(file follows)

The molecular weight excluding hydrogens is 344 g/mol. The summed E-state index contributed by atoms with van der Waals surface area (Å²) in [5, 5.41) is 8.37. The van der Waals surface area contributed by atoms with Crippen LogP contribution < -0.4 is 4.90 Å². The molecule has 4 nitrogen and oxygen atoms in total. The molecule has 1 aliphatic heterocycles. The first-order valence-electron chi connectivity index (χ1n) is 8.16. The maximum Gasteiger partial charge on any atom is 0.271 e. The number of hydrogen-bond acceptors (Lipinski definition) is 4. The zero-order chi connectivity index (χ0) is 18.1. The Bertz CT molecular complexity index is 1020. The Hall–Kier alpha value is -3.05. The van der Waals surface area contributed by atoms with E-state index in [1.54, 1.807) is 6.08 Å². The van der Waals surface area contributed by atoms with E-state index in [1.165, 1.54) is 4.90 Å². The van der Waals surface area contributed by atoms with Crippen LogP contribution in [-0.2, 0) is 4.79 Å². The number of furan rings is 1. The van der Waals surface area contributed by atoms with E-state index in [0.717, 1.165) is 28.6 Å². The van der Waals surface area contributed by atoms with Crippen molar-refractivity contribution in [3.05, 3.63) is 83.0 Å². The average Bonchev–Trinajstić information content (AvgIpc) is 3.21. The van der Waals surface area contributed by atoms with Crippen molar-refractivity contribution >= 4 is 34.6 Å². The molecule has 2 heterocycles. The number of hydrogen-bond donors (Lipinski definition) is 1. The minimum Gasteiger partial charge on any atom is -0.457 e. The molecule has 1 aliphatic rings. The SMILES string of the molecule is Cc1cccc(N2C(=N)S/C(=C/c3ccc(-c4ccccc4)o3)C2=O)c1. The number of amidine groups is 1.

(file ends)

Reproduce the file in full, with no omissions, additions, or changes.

The molecular weight excluding hydrogens is 344 g/mol. The summed E-state index contributed by atoms with van der Waals surface area (Å²) in [5, 5.41) is 8.37. The van der Waals surface area contributed by atoms with Crippen LogP contribution < -0.4 is 4.90 Å². The molecule has 4 nitrogen and oxygen atoms in total. The molecule has 1 aliphatic heterocycles. The first-order valence-electron chi connectivity index (χ1n) is 8.16. The maximum Gasteiger partial charge on any atom is 0.271 e. The number of hydrogen-bond acceptors (Lipinski definition) is 4. The zero-order chi connectivity index (χ0) is 18.1. The Bertz CT molecular complexity index is 1020. The Hall–Kier alpha value is -3.05. The van der Waals surface area contributed by atoms with E-state index in [1.54, 1.807) is 6.08 Å². The van der Waals surface area contributed by atoms with E-state index in [1.165, 1.54) is 4.90 Å². The van der Waals surface area contributed by atoms with Crippen LogP contribution in [-0.2, 0) is 4.79 Å². The number of furan rings is 1. The van der Waals surface area contributed by atoms with E-state index in [0.717, 1.165) is 28.6 Å². The van der Waals surface area contributed by atoms with Crippen molar-refractivity contribution in [3.05, 3.63) is 83.0 Å². The average Bonchev–Trinajstić information content (AvgIpc) is 3.21. The van der Waals surface area contributed by atoms with Crippen molar-refractivity contribution >= 4 is 34.6 Å². The molecule has 2 heterocycles. The number of hydrogen-bond donors (Lipinski definition) is 1. The minimum Gasteiger partial charge on any atom is -0.457 e. The molecule has 1 aliphatic rings. The SMILES string of the molecule is Cc1cccc(N2C(=N)S/C(=C/c3ccc(-c4ccccc4)o3)C2=O)c1. The number of amidine groups is 1.